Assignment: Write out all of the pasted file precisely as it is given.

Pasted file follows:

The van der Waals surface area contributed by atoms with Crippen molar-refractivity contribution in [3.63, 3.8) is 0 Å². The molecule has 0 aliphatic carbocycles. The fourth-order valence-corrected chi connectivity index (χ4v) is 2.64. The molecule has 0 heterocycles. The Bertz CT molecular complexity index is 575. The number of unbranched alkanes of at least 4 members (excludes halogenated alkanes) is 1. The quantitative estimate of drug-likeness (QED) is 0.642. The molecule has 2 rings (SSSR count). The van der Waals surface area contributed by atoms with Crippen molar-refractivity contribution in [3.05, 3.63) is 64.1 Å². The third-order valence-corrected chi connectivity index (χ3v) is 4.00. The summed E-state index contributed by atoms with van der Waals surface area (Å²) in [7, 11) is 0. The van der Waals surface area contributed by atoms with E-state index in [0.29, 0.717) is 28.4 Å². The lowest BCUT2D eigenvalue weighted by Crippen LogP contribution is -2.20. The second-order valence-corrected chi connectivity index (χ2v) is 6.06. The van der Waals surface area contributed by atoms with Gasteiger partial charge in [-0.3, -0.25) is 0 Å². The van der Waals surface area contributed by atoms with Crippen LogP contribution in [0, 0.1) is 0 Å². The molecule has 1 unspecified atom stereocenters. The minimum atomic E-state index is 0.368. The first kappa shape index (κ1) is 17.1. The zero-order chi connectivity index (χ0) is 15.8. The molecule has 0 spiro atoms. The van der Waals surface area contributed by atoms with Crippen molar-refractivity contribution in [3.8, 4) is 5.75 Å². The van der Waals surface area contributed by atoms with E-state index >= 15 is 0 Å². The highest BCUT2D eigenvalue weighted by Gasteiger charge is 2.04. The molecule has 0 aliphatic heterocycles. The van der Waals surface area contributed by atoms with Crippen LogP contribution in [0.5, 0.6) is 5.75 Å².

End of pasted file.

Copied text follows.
The van der Waals surface area contributed by atoms with Crippen molar-refractivity contribution in [3.63, 3.8) is 0 Å². The molecule has 0 aliphatic carbocycles. The fourth-order valence-corrected chi connectivity index (χ4v) is 2.64. The molecule has 0 heterocycles. The Bertz CT molecular complexity index is 575. The number of unbranched alkanes of at least 4 members (excludes halogenated alkanes) is 1. The quantitative estimate of drug-likeness (QED) is 0.642. The molecule has 2 rings (SSSR count). The van der Waals surface area contributed by atoms with Crippen molar-refractivity contribution in [3.05, 3.63) is 64.1 Å². The third-order valence-corrected chi connectivity index (χ3v) is 4.00. The summed E-state index contributed by atoms with van der Waals surface area (Å²) in [7, 11) is 0. The van der Waals surface area contributed by atoms with E-state index in [0.29, 0.717) is 28.4 Å². The lowest BCUT2D eigenvalue weighted by Crippen LogP contribution is -2.20. The second-order valence-corrected chi connectivity index (χ2v) is 6.06. The van der Waals surface area contributed by atoms with Gasteiger partial charge in [-0.3, -0.25) is 0 Å². The van der Waals surface area contributed by atoms with Crippen LogP contribution in [0, 0.1) is 0 Å². The molecule has 1 unspecified atom stereocenters. The minimum atomic E-state index is 0.368. The first kappa shape index (κ1) is 17.1. The zero-order chi connectivity index (χ0) is 15.8. The molecule has 0 spiro atoms. The van der Waals surface area contributed by atoms with Crippen molar-refractivity contribution in [3.8, 4) is 5.75 Å². The van der Waals surface area contributed by atoms with E-state index >= 15 is 0 Å². The highest BCUT2D eigenvalue weighted by Gasteiger charge is 2.04. The molecule has 0 aliphatic heterocycles. The van der Waals surface area contributed by atoms with Crippen LogP contribution in [0.5, 0.6) is 5.75 Å².